North Cornwall Book Festival 2014: catch-up with all our coverage

We published lots of blogposts over the weekend: catch up with them all here

Interviews

Reports on talks, sessions and workshops

Personal responses and creative writing

My favourite book: festival-goers and authors share their favourite volume

Our brilliant festival team was: Jay Armstrong, Sarah Purnell, Annie Harrison, Anna Cathenka, Aysha Bryant, Shannan Sterne, Sarah Cave, Emma Gibbs, Paige Davis and David Brady. Thanks also to Sorrel Watson for her interview.

What is fiction for? A personal response

By Paige Davis

Ella Berthoud discusses what is fiction for?
Ella Berthoud discusses: “What is fiction for?” Picture: Paige Davis

I have always found the essence of fiction to be something in which you can lose yourself, and take on the life of a character as though it were your own. A way in which you can escape the hardships of your own life, and experience the wonders of someone else’s. Everyone can enjoy fiction in some form, whether it be a fictionalised account of true events, or a story entirely imagined.

Upon walking into the marquee, I knew this would be an inviting debate as humourist writer, John Crace and bibliotherapist Ella Berthoud, gave their opinion on what fiction is for. Although both write in different forms and use fiction as different tools – one for therapy, one as the basis for satire – they both seemed to overall agree with each other, and with me.

When Crace pointed out that “books open themselves to different interpretations and a good book will always welcome and allow this to happen,” I couldn’t help but agree. It made me think that fiction is there to allow different people to create various interpretations and meanings for themselves.

Berthoud certainly provided a new insight into what fiction can be used for. Initially, I’d never heard of a bibliotherapist. I’d never thought of using fiction as a way of calming your mind when in such times of need. There are even books prescribed particularly for for depression. I imagine reading during depression to be an extreme task – it definitely was for me! – but Berthoud believes that: “a book read at the right time, can have healing properties and can be enjoyed.”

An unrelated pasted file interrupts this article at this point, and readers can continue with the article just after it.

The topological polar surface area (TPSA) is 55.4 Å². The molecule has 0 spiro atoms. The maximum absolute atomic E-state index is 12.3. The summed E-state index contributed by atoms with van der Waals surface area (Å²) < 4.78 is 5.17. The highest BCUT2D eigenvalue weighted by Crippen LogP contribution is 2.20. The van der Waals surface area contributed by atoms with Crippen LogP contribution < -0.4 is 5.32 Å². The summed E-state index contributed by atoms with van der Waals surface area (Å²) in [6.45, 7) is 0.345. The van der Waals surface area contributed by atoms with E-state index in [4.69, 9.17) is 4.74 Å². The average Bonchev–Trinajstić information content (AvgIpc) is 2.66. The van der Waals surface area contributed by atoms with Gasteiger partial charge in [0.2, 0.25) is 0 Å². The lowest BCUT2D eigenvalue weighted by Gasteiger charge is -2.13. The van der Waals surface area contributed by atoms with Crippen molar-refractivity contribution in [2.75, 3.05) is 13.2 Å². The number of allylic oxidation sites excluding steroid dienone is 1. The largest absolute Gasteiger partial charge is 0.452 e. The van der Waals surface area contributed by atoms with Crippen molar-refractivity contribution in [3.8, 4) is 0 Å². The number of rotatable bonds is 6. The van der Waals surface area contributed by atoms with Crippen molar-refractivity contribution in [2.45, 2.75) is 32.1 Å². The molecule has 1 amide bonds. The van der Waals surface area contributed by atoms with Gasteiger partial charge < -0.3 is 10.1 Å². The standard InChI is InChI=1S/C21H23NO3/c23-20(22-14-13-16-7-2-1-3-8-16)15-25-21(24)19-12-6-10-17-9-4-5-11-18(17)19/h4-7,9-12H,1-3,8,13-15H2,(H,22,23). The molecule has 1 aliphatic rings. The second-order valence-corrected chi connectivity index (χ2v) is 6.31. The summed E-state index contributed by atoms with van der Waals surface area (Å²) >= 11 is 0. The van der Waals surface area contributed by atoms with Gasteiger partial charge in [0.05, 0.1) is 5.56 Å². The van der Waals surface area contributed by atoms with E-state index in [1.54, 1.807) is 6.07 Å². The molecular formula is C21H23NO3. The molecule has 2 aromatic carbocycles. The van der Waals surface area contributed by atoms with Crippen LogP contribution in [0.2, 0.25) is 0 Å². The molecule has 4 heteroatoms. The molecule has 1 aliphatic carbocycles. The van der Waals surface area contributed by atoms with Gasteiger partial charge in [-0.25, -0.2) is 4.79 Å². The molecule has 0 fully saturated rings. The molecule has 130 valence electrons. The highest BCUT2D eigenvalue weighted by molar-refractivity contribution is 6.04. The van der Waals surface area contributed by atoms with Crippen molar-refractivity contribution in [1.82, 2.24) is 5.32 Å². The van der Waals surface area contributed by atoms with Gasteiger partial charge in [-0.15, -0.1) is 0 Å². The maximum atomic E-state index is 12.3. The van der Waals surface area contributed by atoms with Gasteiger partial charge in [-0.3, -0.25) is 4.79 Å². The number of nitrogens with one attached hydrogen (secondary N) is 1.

Crace, however, suggested fiction was something to be remembered. He recalls reading a ‘Top 100 Books to Read’ list and only recognised a couple of names and authors. I realised that all the authors I’ve heard of, read or studied, are only a small percentage of the authors who have all existed and offered their words to the minds of the public.

The debate was filled with good humour as both authors read excerpts from published works (Crace; Brideshead Abbreviated and Berthoud; The Novel Cure) and provided a personal insight into what the purpose of fiction in doing so. There was a great sense of community within the debate, as members of the audience nodded in agreement with the authors.

It is difficult to define what fiction is for. Surely the fact that novels are there to be read and interpreted in different ways therefore means it’s impossible to define what they’re for? I can however give my say: that fiction is definitely for everyone to enjoy.

Sunday at North Cornwall Book Festival – welcome to our coverage

Team Sunday

Team Sunday: Sarah C, Shannan, Emma, David and Paige

Hey there! It is day two of the #NorthCornwallBookFest and the team have just arrived to start reporting on today’s book fanatic events. We have Vicky, Jay, Paige, Brady, Emma, Sarah C, Sarah and Shannan ready to write after an early morning of Travelling to Wadebridge. We have our pens, notebooks, laptops, USB’s and chargers at the ready for today’s agenda.

We are all excited to experience today’s events and keep you as updated as possible. For those of you attending the festival, we look forward to seeing you there. We would love you to get as involved – if there is anything you would like to share about the festival, tweet to our hashtag #NorthCornwallBookFest, follow us  @SWJFalmouth and comment on our posts here!

Words by Shannan Sterne